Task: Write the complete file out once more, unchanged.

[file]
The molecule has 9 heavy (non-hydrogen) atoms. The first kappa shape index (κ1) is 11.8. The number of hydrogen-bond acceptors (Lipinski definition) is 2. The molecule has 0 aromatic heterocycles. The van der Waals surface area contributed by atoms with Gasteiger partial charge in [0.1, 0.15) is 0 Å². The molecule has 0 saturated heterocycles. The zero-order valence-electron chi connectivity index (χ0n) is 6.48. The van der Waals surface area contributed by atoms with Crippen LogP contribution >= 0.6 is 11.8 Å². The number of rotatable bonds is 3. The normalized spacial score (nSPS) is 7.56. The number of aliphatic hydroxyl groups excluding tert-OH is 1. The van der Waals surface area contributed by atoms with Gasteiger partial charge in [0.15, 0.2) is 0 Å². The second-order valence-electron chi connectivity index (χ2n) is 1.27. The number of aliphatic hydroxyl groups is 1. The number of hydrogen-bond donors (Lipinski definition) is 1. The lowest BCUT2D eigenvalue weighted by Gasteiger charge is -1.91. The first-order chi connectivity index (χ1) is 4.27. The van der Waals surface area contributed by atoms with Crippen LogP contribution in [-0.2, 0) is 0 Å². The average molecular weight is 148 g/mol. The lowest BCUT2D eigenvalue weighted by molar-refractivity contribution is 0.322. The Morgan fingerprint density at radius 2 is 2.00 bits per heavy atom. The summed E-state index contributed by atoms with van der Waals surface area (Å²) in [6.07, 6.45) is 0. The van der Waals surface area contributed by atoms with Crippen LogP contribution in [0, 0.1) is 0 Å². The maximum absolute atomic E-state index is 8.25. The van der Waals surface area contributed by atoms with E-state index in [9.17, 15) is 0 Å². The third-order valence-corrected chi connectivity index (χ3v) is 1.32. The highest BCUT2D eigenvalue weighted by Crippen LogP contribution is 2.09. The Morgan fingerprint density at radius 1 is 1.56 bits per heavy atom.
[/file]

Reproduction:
The molecule has 9 heavy (non-hydrogen) atoms. The first kappa shape index (κ1) is 11.8. The number of hydrogen-bond acceptors (Lipinski definition) is 2. The molecule has 0 aromatic heterocycles. The van der Waals surface area contributed by atoms with Gasteiger partial charge in [0.1, 0.15) is 0 Å². The molecule has 0 saturated heterocycles. The zero-order valence-electron chi connectivity index (χ0n) is 6.48. The van der Waals surface area contributed by atoms with Crippen LogP contribution >= 0.6 is 11.8 Å². The number of rotatable bonds is 3. The normalized spacial score (nSPS) is 7.56. The number of aliphatic hydroxyl groups excluding tert-OH is 1. The van der Waals surface area contributed by atoms with Gasteiger partial charge in [0.15, 0.2) is 0 Å². The second-order valence-electron chi connectivity index (χ2n) is 1.27. The number of aliphatic hydroxyl groups is 1. The number of hydrogen-bond donors (Lipinski definition) is 1. The lowest BCUT2D eigenvalue weighted by Gasteiger charge is -1.91. The first-order chi connectivity index (χ1) is 4.27. The van der Waals surface area contributed by atoms with Crippen LogP contribution in [-0.2, 0) is 0 Å². The average molecular weight is 148 g/mol. The lowest BCUT2D eigenvalue weighted by molar-refractivity contribution is 0.322. The Morgan fingerprint density at radius 2 is 2.00 bits per heavy atom. The summed E-state index contributed by atoms with van der Waals surface area (Å²) in [6.07, 6.45) is 0. The van der Waals surface area contributed by atoms with Crippen LogP contribution in [0, 0.1) is 0 Å². The maximum absolute atomic E-state index is 8.25. The van der Waals surface area contributed by atoms with E-state index in [9.17, 15) is 0 Å². The third-order valence-corrected chi connectivity index (χ3v) is 1.32. The highest BCUT2D eigenvalue weighted by Crippen LogP contribution is 2.09. The Morgan fingerprint density at radius 1 is 1.56 bits per heavy atom.